March 13 (UPI) -- People who've undergone hip replacement surgery may have one less thing to worry about, a new study says.
Most low-risk total hip replacement patients can ditch the uncomfortable post-surgical recovery safeguards often recommended by doctors, according to new research presented this week at the annual meeting of the American Academy of Orthopedic Surgeons.
"The majority of patients we see are low risk; 90 percent of patients probably qualify for minimized precautions," Peter Sculco, an orthopedic surgeon at Hospital for Special Surgery and study lead author, said in a news release.
Researchers examined the dislocation rates of past patients who underwent posterior primary uncemented total hip replacements between 2014 to 2016.
Over the last decade, surgeons began using the anterior approach after total hip replacement, which only cautions patients to avoid posing in a flexed external rotation position, like when a person puts on shoes or shaves their legs.
The posterior approach was once the normal post-surgery guidance for hip replacement. It required patients to not to flex their hips past 90 degrees, not to rotate their hips more than 10 degrees internally, to use a raised seat cushion at all times and to sleep on their backs for six weeks.
When the researchers looked at data through six postoperative weeks, they found that patients who followed the anterior approach only had 46 percent dislocation rate compared to a .53 dislocation rate for the posterior group.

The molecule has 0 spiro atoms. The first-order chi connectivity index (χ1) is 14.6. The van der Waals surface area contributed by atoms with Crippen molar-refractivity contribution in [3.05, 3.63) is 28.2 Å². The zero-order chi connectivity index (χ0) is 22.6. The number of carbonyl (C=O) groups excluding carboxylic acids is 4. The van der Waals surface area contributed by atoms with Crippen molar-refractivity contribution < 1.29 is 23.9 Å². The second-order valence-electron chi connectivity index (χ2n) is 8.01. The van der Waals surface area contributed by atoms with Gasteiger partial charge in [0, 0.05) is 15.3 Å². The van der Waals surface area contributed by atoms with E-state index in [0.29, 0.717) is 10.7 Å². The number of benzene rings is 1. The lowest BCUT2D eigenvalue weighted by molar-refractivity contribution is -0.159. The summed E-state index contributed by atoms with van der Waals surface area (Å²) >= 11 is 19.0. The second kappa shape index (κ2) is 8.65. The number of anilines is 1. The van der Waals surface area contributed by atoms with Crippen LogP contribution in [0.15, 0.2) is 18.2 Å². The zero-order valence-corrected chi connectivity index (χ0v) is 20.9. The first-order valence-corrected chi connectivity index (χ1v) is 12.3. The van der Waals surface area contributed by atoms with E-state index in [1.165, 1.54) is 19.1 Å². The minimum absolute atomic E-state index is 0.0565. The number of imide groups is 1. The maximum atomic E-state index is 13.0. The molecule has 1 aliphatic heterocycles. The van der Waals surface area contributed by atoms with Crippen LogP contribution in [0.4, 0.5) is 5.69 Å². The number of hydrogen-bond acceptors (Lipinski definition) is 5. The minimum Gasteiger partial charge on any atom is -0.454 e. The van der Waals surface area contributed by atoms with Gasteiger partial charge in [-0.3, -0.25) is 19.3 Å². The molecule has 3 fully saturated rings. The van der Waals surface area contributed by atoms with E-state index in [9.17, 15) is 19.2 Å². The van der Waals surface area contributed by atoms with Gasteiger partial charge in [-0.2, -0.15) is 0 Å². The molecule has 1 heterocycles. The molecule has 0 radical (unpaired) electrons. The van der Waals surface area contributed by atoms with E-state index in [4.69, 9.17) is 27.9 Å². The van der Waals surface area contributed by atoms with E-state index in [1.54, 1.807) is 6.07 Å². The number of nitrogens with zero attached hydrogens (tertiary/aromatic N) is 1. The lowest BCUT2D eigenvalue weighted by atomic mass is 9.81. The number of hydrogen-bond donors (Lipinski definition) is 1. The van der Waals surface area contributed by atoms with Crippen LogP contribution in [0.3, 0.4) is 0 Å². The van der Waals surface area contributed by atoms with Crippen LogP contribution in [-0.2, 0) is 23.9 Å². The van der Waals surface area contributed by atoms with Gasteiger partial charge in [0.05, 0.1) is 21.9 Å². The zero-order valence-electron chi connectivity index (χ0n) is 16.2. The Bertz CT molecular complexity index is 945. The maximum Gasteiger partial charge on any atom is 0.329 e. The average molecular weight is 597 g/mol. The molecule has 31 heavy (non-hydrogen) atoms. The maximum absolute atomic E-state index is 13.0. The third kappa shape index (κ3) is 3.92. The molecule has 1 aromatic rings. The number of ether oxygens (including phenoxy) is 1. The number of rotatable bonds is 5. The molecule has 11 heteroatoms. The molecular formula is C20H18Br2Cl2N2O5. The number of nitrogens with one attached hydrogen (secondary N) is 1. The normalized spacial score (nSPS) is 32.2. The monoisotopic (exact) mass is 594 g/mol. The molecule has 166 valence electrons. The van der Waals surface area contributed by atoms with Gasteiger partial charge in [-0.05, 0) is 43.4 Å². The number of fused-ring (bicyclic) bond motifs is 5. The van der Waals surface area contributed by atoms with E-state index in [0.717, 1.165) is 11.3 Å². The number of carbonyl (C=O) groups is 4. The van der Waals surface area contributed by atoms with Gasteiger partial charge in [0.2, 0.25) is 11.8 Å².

"The precautions can be limiting and cause fear in patients," Sculco said. "Sleeping on your back is very uncomfortable for many people. You often hear from physical therapists that patients are relieved when they can finally cross their legs and sleep on their side."
Other studies have reported that the posterior approach is the safer, less painful option for healing after hip replacement surgery.
Whichever approach a doctor uses, hip replacements have shown high durability over time. About 89 percent are still in place after 15 years and 70 percent remain intact after 20 years.
By 2030, close to four million total joint arthroplasty procedures, which include hip replacements, are expected to be performed in the United States. So the researchers want to figure out how to avoid pain and discomfort as much as possible.
"Minimizing precautions and simplifying the postoperative recovery is part of the larger simplification of surgery where we are using more selected resources and interventions for people, instead of blanketing everyone with the same kind of protocols," Sculco said. "In 2010, there were 310,000 hip replacements in the United States and that number is increasing. It's probably 350,000, if not more, now."